A couple of comments in that blog post really rubbed me the wrong way, mostly because the owner appeared to be stuck in a mental trap about the state of the economy (more on that in a minute) and the economic conditions that she felt forced her to close up shop.

A poisoned mind

The first quote was the most poisoned thing I could think of that a business owner could get stuck in their head:

Small home based businesses like mine really donĂ¢??t stand a chance in the current market.

Horse hockey.

In the Great Depression of the 1930s, more than 25% of Americans were out of work. On the other hand, 75% were employed and continued to buy. While that doesn’t make life easier for the 25%, it does mean that the market didn’t simply disappear, even in times as bad as that.

For every stock broker who leaped from his Wall Street office window, there was at least one who did well, and the same for investors.

The reality is, a lot of businesses got started back then. In the so-called worst of times. In fact many of today’s most successful businesses had their roots in those “bad” days. Krispy Kreme, Saab, T. Rowe Price and many many more local businesses. Try Googling for “founded in 1930”, “founded in 1931” and so on. Tons of new businesses that exist to this day that were started during that period, more than SEVENTY years later.

They didn’t give up or quit because of their state of the economy. They saw opportunity in it.

BUT, thing is, the state of the economy really isn’t the point. Your market, your products, your clients and your prospects are. Your focus, your marketing, your creativity of thought and action. Those are far more important than the state of the market.

Raise prices or quit?

The second quote wasn’t much better, but I do have to admit that I have heard this from other businesses this year – from restaurants to craft-type businesses like this one:

Forced with the decision of either raising my candle prices sky high or temporarily closing, I chose the latter of the two.

The problem with this isn’t a lack of concern for the client, it’s that she is projecting her own mental limitations about her pricing onto her clientele. In other words, she’s saying “No” for them without giving them a chance to consider their purchase.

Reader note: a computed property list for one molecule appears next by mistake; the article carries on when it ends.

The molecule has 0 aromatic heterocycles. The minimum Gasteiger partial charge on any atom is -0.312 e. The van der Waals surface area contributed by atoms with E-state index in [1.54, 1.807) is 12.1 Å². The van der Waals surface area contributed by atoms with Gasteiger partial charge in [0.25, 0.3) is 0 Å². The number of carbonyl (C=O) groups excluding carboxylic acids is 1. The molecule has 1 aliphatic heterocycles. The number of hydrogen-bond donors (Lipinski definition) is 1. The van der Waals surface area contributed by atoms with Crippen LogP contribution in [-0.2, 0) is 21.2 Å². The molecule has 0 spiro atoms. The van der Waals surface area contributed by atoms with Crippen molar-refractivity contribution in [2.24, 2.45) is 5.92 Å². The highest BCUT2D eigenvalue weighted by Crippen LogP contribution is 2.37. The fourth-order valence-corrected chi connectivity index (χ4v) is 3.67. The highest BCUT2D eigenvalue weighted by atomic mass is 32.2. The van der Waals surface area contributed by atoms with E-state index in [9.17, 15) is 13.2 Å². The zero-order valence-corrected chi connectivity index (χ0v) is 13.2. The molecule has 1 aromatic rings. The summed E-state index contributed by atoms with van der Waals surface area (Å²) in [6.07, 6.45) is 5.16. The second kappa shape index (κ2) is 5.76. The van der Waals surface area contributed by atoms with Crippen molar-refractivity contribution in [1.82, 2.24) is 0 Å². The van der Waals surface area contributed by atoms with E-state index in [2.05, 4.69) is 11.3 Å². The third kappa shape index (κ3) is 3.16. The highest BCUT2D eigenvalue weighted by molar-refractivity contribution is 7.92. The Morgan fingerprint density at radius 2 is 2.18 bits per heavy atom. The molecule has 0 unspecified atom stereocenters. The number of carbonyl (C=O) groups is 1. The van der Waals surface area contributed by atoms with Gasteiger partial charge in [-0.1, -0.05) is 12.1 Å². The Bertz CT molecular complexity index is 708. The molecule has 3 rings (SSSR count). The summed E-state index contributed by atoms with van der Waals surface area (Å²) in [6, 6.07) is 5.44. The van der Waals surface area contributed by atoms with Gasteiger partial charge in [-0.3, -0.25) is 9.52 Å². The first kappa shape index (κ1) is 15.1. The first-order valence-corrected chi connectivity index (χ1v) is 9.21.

First of all, everyone understands that prices have gone up with fuel prices, either due to shipping, due to petroleum-based ingredients, or just because those two things roll downhill to the buyer. By making the decision to stop producing items because one of the component prices went up 40% assumes that the clients don’t feel the items are still worth that much without even asking them.

While these are primarily mental issues, there are also practical ones. Because I am tangentially involved in a business that uses beeswax, this isn’t armchair quarterbacking.

Due to Colony Collapse Disorder, I’ve seen 40-50% increases in the price of (among other things) beeswax over the last several years. In fact, prices have done so more than once. What was $3 something a pound is over $5 a pound. Not to mention that beeswax is dense. It’s heavy. Yes, Virginia – it costs a lot to ship.

Yet the clients who buy those beeswax-based products not only haven’t complained, but they’re buying more than ever. We didn’t make the decision for them, we simply raised prices to reflect the economics of the product line and let them decide. They decided to keep buying.

Sometimes quitting is the right thing to do. Just don’t do it for the wrong reasons. Don’t let the pundits, the media and Presidential candidates poison your mind.

Make decisions for the right reasons. I hope she decides to get back in the game for the right reasons as well.